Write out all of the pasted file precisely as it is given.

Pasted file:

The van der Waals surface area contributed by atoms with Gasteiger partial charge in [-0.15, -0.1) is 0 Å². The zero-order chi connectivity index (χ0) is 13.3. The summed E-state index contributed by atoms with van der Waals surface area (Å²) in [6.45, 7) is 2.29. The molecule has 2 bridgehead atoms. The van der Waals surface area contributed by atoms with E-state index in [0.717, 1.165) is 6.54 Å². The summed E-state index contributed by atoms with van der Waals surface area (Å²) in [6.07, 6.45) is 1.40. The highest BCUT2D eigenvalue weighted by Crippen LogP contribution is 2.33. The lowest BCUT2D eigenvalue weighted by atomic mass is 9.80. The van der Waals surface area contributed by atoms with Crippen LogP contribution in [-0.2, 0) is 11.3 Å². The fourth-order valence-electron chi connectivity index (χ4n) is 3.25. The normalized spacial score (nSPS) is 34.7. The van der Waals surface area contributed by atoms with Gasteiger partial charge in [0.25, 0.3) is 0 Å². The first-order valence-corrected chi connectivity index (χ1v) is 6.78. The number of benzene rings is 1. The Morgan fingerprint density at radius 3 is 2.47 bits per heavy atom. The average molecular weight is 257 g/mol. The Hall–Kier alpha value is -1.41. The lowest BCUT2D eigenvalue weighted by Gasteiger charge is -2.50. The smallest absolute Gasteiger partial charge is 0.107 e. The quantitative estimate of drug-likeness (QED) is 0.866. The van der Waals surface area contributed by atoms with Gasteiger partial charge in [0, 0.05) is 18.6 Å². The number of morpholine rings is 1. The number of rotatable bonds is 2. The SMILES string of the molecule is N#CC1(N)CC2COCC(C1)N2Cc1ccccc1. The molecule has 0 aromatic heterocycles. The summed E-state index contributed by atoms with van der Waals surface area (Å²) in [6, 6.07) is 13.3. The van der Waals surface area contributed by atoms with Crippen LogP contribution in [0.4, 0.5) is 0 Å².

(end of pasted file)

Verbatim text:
The van der Waals surface area contributed by atoms with Gasteiger partial charge in [-0.15, -0.1) is 0 Å². The zero-order chi connectivity index (χ0) is 13.3. The summed E-state index contributed by atoms with van der Waals surface area (Å²) in [6.45, 7) is 2.29. The molecule has 2 bridgehead atoms. The van der Waals surface area contributed by atoms with E-state index in [0.717, 1.165) is 6.54 Å². The summed E-state index contributed by atoms with van der Waals surface area (Å²) in [6.07, 6.45) is 1.40. The highest BCUT2D eigenvalue weighted by Crippen LogP contribution is 2.33. The lowest BCUT2D eigenvalue weighted by atomic mass is 9.80. The van der Waals surface area contributed by atoms with Crippen LogP contribution in [-0.2, 0) is 11.3 Å². The fourth-order valence-electron chi connectivity index (χ4n) is 3.25. The normalized spacial score (nSPS) is 34.7. The van der Waals surface area contributed by atoms with Gasteiger partial charge in [0.25, 0.3) is 0 Å². The first-order valence-corrected chi connectivity index (χ1v) is 6.78. The number of benzene rings is 1. The Morgan fingerprint density at radius 3 is 2.47 bits per heavy atom. The average molecular weight is 257 g/mol. The Hall–Kier alpha value is -1.41. The lowest BCUT2D eigenvalue weighted by Gasteiger charge is -2.50. The smallest absolute Gasteiger partial charge is 0.107 e. The quantitative estimate of drug-likeness (QED) is 0.866. The van der Waals surface area contributed by atoms with Gasteiger partial charge in [0, 0.05) is 18.6 Å². The number of morpholine rings is 1. The number of rotatable bonds is 2. The SMILES string of the molecule is N#CC1(N)CC2COCC(C1)N2Cc1ccccc1. The molecule has 0 aromatic heterocycles. The summed E-state index contributed by atoms with van der Waals surface area (Å²) in [6, 6.07) is 13.3. The van der Waals surface area contributed by atoms with Crippen LogP contribution in [0.4, 0.5) is 0 Å².